upcoming workshops, new papers on sensitivity for dichotomous outcomes, network analysis

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Ken Frank

Jan 10, 2021, 2:42:17 PM1/10/21
to KonFound-it!
Hope you are doing well and the new year will treat you well.


The paper below concerning case replacement sensitivity analysis for dichotomous is attached:
*Frank, K.A., *Lin, Q., *Maroulis, S. J.,, and *Mueller, A. S., Xu, R., Rosenberg, J.M., Hayter, C. S., Mahmoud, R.A., Kolak, M., Dietz, T., Zhang, L. (accepted for publication). “Hypothetical case replacement can be used to quantify the robustness of trial results.” Journal of Clinical Epidemiology. *equal first authors, listed alphabetically.
A paper on sensitivity analysis for network data was recently published and is attached:
Xu, R. & Frank, K.A. (forthcoming). Sensitivity Analysis for Network Observations with Applications to Inferences of Social Influence Effects. Network Science
I will be giving a workshop Thursday Feb 18 (9 to noon eastern) for the Conference on Statistical Practice sponsored by the American Statistical Association. 

Details are below, including registration.

SC2 - What Would It Take to Change Your Inference? Quantifying the Discourse About Causal Inferences
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Short Course (half day)
Instructor(s): Kenneth Frank, Michigan State University

Statistical inferences are often challenged because of uncontrolled bias. There may be bias due to uncontrolled confounding variables or non-random selection into a sample. We turn concerns about potential bias into questions about how much bias there must be to invalidate an inference. For example, challenges such as “But the inference of a treatment effect might not be valid because of pre-existing differences between the treatment groups” are transformed to questions such as “How much bias must there have been due to uncontrolled pre-existing differences to make the inference invalid?” By reframing challenges about bias in terms of specific quantities, this course will contribute to scientific discourse about uncertainty of causal inferences. Critically, while there are other approaches to quantifying the sensitivity of inferences, the approaches presented in this workshop based on correlations of omitted variables (Frank, 2000) and the replacement of cases (Frank and Min, 2007; Frank et al, 2013) have great intuitive appeal. In this sense the techniques provide practicing statisticians a language for communicating with a broad audience about the uncertainty of inferences.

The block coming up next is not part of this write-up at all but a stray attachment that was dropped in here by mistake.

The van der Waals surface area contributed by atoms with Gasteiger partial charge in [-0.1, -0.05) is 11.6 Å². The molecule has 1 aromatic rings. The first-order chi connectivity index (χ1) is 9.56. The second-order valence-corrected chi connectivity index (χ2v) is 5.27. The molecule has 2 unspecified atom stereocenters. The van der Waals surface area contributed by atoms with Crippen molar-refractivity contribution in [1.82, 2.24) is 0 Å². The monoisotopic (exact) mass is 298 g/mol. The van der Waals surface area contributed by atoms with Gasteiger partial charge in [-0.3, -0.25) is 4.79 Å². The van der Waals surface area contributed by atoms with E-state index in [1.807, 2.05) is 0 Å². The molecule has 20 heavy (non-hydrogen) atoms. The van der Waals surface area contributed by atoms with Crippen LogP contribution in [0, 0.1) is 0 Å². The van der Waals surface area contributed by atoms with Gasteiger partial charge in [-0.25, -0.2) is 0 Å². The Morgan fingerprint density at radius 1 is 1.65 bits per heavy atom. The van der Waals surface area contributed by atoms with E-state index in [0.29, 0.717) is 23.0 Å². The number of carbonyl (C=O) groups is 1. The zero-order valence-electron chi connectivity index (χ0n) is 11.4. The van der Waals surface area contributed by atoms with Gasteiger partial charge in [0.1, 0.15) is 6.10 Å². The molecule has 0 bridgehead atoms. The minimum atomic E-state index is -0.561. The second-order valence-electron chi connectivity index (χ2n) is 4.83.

I will also be teaching my workshop materials within my graduate regression course most likely March 31 and April 1, from 1pm-2:20 eastern, on zoom: https://msu.zoom.us/j/783760435


The KonFound-it! spreadsheet can now be found at:

spreadsheet for calculating indices [KonFound-it!©] 

Hypothetical case replacement submit.pdf
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